The wine to accompany the entrée was a Saint-Romain (so a village appellation). Made with chardonnay grapes of course. Wonderful.

 

 

We both adore French bread. Who doesn't? Different varieties on offer too.

 

 

I love butter to be hard.  This was a hard butter ball with chilli, in its own little stone container.

 

 

 John's entree was fish - trout encased inside a fluffy ball, decorated with lemon caviar and a spinach sauce.

 

 

You know how you start to long for vegetables when you're travelling?  This was my choice of entrée. Seasonal spring vegetables, slightly cooked and raw: carrots, cauliflower, radish, squash, beetroot, fennel with a wonderful creamy lime beetroot dressing. I like the way Maxime is having fun putting food asymmetrically on the plate.  It's as if the vegetables are waiting for something. It was sensationally delicious.

 

 

This next wine is made from the grapes from the vines you can see in very top photo.  While Jean Garnier, the owner, doesn't own the vineyard, he buys the grapes from the owner to make his own wine.  Another village appellation. It was very very nice!

 

 

Next came the fish dish.  A Corsican maigre with chorizo risotto and sorrel. Don't you love the way the croutons are trapping the risotto inside??

 

 

A friend of ours has always said that there is no better fertiliser than the footprints of the owner.  While we were eating, Jean Garnier the owner of the château came into the restaurant and spoke to the diners at each table. I recognised him from the day before, when I'd been taking photographs in the dining room. I had said to him at the time 'Isn't this the most beautiful room?'  This morning before we left, he was out on a ride-on mower, then standing with his wife, holding a tape measure, discussing the garden.  Such a 'regular guy', as the Americans would say.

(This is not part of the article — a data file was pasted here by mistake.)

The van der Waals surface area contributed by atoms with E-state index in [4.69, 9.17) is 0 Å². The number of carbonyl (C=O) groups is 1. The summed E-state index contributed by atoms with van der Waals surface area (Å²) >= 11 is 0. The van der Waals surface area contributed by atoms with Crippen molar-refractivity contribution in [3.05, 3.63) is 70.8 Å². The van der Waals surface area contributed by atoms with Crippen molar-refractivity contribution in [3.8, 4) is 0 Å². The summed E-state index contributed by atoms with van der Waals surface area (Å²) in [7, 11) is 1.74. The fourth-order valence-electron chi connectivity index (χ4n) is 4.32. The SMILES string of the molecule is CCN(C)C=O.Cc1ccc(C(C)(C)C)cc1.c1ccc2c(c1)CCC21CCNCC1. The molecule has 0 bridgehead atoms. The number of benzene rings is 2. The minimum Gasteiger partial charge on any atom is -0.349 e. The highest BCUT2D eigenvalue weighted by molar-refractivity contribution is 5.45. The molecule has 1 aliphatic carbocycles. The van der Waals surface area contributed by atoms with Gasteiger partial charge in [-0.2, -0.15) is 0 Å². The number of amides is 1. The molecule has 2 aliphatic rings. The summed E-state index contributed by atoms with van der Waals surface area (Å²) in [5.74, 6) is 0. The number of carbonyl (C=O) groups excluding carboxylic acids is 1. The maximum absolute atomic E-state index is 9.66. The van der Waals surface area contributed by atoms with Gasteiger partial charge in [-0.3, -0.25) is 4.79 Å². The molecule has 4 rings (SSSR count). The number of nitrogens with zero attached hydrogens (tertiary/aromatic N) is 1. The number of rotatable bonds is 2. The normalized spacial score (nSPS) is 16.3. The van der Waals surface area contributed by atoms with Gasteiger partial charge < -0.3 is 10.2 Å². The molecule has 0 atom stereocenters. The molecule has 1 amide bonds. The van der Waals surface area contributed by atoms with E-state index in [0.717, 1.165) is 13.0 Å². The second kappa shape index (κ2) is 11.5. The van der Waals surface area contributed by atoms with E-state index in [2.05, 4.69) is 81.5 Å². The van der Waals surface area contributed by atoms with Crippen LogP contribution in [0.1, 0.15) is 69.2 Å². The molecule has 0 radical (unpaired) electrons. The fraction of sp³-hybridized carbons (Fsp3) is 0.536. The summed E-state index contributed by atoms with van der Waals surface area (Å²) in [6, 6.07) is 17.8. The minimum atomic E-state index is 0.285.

To accompany the main course, a Côte de Beaune pinot noir. Loved it.

 

 

You can imagine that we were starting to slow down by this time.  Our main course was a lamb chop from a farm at Clavisey, with hazelnuts, wild garlic, chard pesto and carrot purée. I ate a little meat and all of the vegetables.

 

 

I'm a big cheese fan but had no idea what to choose from this selection.  The waitress Marie kindly did it for me.  I had the cheese branded for the Château, called Citeaux, semi-soft and mild. A Bleu d'Auvergne which she is cutting here, and a Pommard with a creamy texture flavoured with mustard. Loved every one.

 

 

We thought this was dessert.  Mais non!  Another amuse bouche.  It's called croustillant chocolat feve tonka. I'd given up trying to translate. I think it was a chocolate icecream encased in a denser chocolate coating, with a brandy snap.

 

 

This sticky was from Alsace.  Beautiful.  We sipped but that was all.